June 5, 2013 1 Comment
I wrote this about Stuntdouble & Tenshun for CityBeat this week. I guess it turned out to be more about Stuntdouble but it’s cool, I’ll probably write about Tenshun or Skrapez eventually unless Peter beats me to it. And yes, Rangerbob is a better man than me: I snuck in one white rapper joke.
Anyway, something I didn’t get to fit into the article was the balance Stuntdouble strikes in his writing. It’s kinda hard to describe, but yeah it’s just cool how he can write about stuff in a non-corny way when other rappers would take the same concept and turn their song into Nebraska fields. For example, Stuntdouble’s idea of rapping about San Diego is to criticize the city’s over-powered tourism industry. Compare that to however many songs you may have heard on KUSI Morning News about San Diego Charging the groceries to my debit card or whatever.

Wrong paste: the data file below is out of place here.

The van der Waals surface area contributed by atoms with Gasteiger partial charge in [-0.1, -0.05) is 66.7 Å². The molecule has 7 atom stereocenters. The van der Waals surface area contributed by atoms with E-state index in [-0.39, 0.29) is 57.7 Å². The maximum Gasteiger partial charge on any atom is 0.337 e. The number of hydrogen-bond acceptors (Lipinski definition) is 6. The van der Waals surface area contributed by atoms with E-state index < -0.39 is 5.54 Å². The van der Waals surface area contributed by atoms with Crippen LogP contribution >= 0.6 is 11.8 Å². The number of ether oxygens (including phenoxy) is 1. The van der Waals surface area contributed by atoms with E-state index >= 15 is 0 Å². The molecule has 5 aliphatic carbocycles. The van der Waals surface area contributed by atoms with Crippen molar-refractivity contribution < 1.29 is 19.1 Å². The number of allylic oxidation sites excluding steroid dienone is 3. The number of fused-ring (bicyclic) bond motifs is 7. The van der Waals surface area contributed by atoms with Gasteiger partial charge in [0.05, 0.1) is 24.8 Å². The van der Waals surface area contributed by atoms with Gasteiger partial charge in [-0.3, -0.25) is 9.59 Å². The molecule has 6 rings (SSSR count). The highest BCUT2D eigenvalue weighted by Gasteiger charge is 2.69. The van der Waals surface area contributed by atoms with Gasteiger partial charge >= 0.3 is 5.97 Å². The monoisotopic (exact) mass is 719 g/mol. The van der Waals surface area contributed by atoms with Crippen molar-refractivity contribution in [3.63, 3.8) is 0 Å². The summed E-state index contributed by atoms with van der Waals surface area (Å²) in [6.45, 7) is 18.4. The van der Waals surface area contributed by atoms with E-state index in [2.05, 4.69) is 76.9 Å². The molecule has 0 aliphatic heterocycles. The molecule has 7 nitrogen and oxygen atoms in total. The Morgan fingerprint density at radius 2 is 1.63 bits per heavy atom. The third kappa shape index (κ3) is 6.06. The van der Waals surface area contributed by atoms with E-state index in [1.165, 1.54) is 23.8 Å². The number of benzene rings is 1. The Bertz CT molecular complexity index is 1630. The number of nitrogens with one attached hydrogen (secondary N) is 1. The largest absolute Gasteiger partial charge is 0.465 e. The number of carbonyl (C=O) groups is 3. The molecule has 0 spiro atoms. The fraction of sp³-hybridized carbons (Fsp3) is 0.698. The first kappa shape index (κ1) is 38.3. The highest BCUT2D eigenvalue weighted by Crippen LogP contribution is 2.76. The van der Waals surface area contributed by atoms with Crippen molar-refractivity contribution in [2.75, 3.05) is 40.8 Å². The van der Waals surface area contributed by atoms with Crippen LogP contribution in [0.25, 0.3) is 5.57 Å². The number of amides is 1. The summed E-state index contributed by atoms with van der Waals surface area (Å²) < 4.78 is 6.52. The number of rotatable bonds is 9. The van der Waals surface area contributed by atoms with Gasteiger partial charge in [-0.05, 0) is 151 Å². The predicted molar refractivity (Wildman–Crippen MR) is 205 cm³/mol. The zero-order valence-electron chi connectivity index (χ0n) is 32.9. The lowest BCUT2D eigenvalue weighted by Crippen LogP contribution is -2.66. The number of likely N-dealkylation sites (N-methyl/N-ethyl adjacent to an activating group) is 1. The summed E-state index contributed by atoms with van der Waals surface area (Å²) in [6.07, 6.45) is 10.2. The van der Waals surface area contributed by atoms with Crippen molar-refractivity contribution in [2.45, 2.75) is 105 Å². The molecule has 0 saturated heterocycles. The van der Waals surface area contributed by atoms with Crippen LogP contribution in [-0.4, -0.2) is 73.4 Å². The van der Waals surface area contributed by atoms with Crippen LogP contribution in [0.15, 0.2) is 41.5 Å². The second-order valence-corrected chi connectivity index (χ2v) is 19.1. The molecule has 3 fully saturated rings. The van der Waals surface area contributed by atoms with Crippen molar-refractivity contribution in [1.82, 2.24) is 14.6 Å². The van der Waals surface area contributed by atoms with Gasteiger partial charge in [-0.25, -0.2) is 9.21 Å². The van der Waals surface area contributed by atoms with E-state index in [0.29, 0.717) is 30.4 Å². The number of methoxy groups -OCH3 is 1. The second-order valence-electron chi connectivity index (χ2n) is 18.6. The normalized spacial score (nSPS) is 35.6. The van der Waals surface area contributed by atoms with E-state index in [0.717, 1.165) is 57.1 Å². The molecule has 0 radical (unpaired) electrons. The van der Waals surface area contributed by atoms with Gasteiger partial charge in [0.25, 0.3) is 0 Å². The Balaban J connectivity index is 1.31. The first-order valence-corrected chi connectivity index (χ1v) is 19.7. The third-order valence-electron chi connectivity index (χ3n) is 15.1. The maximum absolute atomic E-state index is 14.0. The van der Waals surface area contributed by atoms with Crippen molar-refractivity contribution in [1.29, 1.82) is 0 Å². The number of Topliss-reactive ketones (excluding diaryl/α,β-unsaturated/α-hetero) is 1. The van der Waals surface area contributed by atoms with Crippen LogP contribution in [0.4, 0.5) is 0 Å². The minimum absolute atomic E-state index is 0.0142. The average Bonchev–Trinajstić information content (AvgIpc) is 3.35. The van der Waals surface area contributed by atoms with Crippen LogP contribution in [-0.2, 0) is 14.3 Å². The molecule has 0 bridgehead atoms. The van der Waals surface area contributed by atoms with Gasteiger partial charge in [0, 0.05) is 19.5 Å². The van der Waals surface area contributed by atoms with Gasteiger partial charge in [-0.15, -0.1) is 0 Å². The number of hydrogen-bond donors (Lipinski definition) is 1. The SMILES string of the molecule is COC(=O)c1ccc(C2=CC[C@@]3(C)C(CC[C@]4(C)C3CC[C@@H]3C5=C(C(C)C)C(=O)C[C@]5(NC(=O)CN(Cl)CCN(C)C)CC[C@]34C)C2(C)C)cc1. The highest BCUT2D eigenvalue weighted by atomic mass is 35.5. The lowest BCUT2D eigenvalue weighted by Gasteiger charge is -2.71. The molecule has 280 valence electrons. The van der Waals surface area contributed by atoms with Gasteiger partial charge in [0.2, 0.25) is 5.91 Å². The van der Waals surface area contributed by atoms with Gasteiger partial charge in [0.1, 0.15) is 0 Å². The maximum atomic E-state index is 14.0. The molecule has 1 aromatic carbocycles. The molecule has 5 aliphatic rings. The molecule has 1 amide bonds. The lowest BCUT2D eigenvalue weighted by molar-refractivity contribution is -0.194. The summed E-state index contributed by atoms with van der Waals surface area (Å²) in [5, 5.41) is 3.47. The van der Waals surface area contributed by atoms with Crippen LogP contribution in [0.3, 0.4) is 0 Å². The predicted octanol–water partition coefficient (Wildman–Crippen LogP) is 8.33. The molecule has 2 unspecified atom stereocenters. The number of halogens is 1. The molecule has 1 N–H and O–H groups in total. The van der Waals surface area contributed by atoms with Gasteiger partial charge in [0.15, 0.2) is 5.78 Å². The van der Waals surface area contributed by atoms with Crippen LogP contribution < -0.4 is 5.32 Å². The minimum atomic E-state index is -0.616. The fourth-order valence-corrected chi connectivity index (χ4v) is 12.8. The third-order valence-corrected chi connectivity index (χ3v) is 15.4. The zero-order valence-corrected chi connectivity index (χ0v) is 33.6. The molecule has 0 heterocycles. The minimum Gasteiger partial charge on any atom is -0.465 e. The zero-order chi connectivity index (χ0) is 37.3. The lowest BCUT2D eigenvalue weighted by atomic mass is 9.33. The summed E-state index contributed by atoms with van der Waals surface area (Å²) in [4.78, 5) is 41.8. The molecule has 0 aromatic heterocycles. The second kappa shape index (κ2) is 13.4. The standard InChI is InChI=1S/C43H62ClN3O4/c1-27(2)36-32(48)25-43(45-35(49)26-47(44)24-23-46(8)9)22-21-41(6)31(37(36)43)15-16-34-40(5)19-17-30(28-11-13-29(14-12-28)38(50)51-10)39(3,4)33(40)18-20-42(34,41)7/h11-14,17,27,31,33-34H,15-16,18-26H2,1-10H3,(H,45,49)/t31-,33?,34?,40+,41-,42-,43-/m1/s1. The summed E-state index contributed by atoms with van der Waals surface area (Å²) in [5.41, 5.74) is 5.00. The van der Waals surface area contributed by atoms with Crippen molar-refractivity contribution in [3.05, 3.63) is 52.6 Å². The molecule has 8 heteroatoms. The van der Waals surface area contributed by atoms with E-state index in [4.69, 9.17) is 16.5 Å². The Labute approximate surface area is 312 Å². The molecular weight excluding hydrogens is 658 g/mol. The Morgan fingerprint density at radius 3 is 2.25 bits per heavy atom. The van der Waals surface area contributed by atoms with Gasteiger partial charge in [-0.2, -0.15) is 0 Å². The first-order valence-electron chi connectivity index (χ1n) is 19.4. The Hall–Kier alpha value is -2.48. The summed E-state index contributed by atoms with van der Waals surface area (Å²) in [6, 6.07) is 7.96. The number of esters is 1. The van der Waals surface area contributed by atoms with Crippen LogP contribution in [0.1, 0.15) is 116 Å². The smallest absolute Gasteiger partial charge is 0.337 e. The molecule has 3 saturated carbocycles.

You know the drill. Snippet below, full article here.
Bob Surratt’s spacious Rolando house looks like it’s been ripped out of a family sitcom. He and his wife, Zar, are first-time homeowners, having moved in last year with their 2-year-old daughter, Paige. The living room features elegant, minimalist décor, and sunlight pours in through several large windows. In the backyard sits a behemoth of a child’s play set—a slide, swing and rock-climbing wall, all part of a tree house that would make Chuck E. Cheese scurry away into his hole.
It’s not a strange sight unless you know that Surratt makes hip-hop, a genre predicated on coming from the bottom to the top. Many rappers take great pride in going from rags to riches, using their struggle to flaunt their success. But what do rappers do when they go from rags to the middle class?
For Surratt, who performs as Stuntdouble, his answer is to take on local politics. In his music with Tenshun, a local producer and DJ, he offers his own alternative to the sunny vision of San Diego represented by that oft-repeated slogan, “America’s Finest City.” But far from hard-boiled gangster rap, it’s an alternative that represents his working-class background.
“I’m just trying to talk about our hometown in a way that’s appropriate for me, for who I am—mid- 30s, white guy, entering middle class,” Stuntdouble tells CityBeat.